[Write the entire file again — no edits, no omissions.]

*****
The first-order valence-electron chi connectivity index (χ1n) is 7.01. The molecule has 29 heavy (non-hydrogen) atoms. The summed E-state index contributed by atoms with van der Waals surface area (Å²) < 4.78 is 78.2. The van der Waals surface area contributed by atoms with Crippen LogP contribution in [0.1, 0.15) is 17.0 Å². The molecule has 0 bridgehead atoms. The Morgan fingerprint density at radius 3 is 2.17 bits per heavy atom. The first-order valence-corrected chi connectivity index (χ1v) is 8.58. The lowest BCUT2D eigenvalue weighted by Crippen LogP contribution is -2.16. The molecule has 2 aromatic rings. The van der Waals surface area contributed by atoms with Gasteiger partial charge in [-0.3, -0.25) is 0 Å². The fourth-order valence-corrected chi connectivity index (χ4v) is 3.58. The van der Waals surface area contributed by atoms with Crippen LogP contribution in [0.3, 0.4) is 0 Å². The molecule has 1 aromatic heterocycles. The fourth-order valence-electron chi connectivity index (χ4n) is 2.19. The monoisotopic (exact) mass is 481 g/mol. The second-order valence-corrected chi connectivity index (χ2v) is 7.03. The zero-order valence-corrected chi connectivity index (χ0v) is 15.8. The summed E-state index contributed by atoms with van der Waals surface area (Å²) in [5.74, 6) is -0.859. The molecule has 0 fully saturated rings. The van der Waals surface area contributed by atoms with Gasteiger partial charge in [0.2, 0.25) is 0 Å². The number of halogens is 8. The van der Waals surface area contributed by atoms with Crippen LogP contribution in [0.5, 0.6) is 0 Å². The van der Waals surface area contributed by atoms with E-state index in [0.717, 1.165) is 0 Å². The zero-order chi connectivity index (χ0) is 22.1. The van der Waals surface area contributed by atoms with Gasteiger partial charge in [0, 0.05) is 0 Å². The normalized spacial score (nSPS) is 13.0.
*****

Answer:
The first-order valence-electron chi connectivity index (χ1n) is 7.01. The molecule has 29 heavy (non-hydrogen) atoms. The summed E-state index contributed by atoms with van der Waals surface area (Å²) < 4.78 is 78.2. The van der Waals surface area contributed by atoms with Crippen LogP contribution in [0.1, 0.15) is 17.0 Å². The molecule has 0 bridgehead atoms. The Morgan fingerprint density at radius 3 is 2.17 bits per heavy atom. The first-order valence-corrected chi connectivity index (χ1v) is 8.58. The lowest BCUT2D eigenvalue weighted by Crippen LogP contribution is -2.16. The molecule has 2 aromatic rings. The van der Waals surface area contributed by atoms with Gasteiger partial charge in [-0.3, -0.25) is 0 Å². The fourth-order valence-corrected chi connectivity index (χ4v) is 3.58. The van der Waals surface area contributed by atoms with Crippen LogP contribution in [0.3, 0.4) is 0 Å². The molecule has 1 aromatic heterocycles. The fourth-order valence-electron chi connectivity index (χ4n) is 2.19. The monoisotopic (exact) mass is 481 g/mol. The second-order valence-corrected chi connectivity index (χ2v) is 7.03. The zero-order valence-corrected chi connectivity index (χ0v) is 15.8. The summed E-state index contributed by atoms with van der Waals surface area (Å²) in [5.74, 6) is -0.859. The molecule has 0 fully saturated rings. The van der Waals surface area contributed by atoms with Gasteiger partial charge in [0.2, 0.25) is 0 Å². The number of halogens is 8. The van der Waals surface area contributed by atoms with Crippen LogP contribution in [0.5, 0.6) is 0 Å². The van der Waals surface area contributed by atoms with E-state index in [0.717, 1.165) is 0 Å². The zero-order chi connectivity index (χ0) is 22.1. The van der Waals surface area contributed by atoms with Gasteiger partial charge in [0, 0.05) is 0 Å². The normalized spacial score (nSPS) is 13.0.